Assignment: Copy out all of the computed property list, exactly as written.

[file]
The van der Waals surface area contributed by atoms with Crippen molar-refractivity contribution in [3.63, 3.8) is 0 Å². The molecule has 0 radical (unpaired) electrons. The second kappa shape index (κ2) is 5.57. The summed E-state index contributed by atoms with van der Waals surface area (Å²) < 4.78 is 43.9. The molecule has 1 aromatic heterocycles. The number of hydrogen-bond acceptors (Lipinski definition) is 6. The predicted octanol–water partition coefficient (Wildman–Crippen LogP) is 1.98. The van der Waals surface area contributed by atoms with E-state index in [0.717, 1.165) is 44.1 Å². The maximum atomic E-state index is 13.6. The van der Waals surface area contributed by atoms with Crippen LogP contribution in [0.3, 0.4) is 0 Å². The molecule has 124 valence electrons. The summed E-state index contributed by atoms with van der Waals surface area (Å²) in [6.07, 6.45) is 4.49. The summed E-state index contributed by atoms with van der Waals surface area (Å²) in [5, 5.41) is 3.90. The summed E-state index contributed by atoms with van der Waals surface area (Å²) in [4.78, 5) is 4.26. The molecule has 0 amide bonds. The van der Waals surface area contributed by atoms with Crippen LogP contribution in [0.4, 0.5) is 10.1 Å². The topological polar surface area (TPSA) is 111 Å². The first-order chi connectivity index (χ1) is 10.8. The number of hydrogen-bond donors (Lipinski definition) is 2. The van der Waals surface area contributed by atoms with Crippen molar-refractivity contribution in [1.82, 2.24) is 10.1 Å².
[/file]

The van der Waals surface area contributed by atoms with Crippen molar-refractivity contribution in [3.63, 3.8) is 0 Å². The molecule has 0 radical (unpaired) electrons. The second kappa shape index (κ2) is 5.57. The summed E-state index contributed by atoms with van der Waals surface area (Å²) < 4.78 is 43.9. The molecule has 1 aromatic heterocycles. The number of hydrogen-bond acceptors (Lipinski definition) is 6. The predicted octanol–water partition coefficient (Wildman–Crippen LogP) is 1.98. The van der Waals surface area contributed by atoms with E-state index in [0.717, 1.165) is 44.1 Å². The maximum atomic E-state index is 13.6. The van der Waals surface area contributed by atoms with Crippen LogP contribution in [0.3, 0.4) is 0 Å². The molecule has 124 valence electrons. The summed E-state index contributed by atoms with van der Waals surface area (Å²) in [6.07, 6.45) is 4.49. The summed E-state index contributed by atoms with van der Waals surface area (Å²) in [5, 5.41) is 3.90. The summed E-state index contributed by atoms with van der Waals surface area (Å²) in [4.78, 5) is 4.26. The molecule has 0 amide bonds. The van der Waals surface area contributed by atoms with Crippen LogP contribution in [0.4, 0.5) is 10.1 Å². The topological polar surface area (TPSA) is 111 Å². The first-order chi connectivity index (χ1) is 10.8. The number of hydrogen-bond donors (Lipinski definition) is 2. The van der Waals surface area contributed by atoms with Crippen molar-refractivity contribution in [1.82, 2.24) is 10.1 Å².